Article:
But History has shifted much of its older-skewing war and hard history programming to History Vault, an SVOD Apple app launched last year at a monthly cost of $5.49. This follows History Go, a mobile app free to TV subscribers that provides access to the live channel, VOD, and video exclusives.

Canada’s 150th birthday is also being marked. In April History launched Thank You, Canada, a series of one-minute shorts from Alibi Entertainment rolling out weekly until Canada Day. Each episode highlights a significant aspect of our nation, from Vimy to maple syrup. Meanwhile, the three-part Cream Productions doc series The World Without Canada, which speculates about the globe’s catastrophic state if not for our country, debuted May 31.

Today, History is required to spend 29% of gross revenues on acquiring and producing Canadian shows. (Total revenue for 2015, the most recent year information is available, was $75.9 million.) As of Sept. 1, that requirement will be upped slightly to 30%. Eves insists the station remains committed to homegrown fare.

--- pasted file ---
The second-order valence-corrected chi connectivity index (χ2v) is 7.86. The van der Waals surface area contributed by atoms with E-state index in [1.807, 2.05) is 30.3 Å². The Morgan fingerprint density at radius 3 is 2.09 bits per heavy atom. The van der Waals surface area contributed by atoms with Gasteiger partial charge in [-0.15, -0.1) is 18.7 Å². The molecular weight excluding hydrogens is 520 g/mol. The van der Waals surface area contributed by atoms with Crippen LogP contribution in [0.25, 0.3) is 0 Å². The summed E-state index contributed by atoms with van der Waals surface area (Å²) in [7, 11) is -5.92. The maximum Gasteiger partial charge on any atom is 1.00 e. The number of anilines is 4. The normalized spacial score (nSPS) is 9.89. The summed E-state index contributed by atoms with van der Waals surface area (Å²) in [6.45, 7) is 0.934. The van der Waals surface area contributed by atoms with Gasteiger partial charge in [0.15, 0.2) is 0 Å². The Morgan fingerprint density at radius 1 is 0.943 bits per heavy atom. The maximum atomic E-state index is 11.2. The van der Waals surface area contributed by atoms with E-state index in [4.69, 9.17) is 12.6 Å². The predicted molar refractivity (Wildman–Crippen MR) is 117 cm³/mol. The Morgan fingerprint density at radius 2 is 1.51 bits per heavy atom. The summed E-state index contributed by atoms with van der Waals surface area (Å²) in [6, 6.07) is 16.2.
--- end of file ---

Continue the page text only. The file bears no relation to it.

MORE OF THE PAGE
Most recently cameras started rolling on Bud Dynasty, a seven-part docuseries that explores the national cannabis movement, from Vancouver’s Screen Siren Pictures and Toronto’s Henry Less Productions.

“That speaks to something unique in the Canadian market in an entertaining and informative way,” Eves says. “And we’re still interested in docs such as Vimy’s Lost Soldiers that speak to the Canadian story. It sits outside of ad revenues and the overall channel direction. [But] as the holder of the History brand it’s important we continue to do that.”

This article originally appeared in the Summer 2017 issue of Playback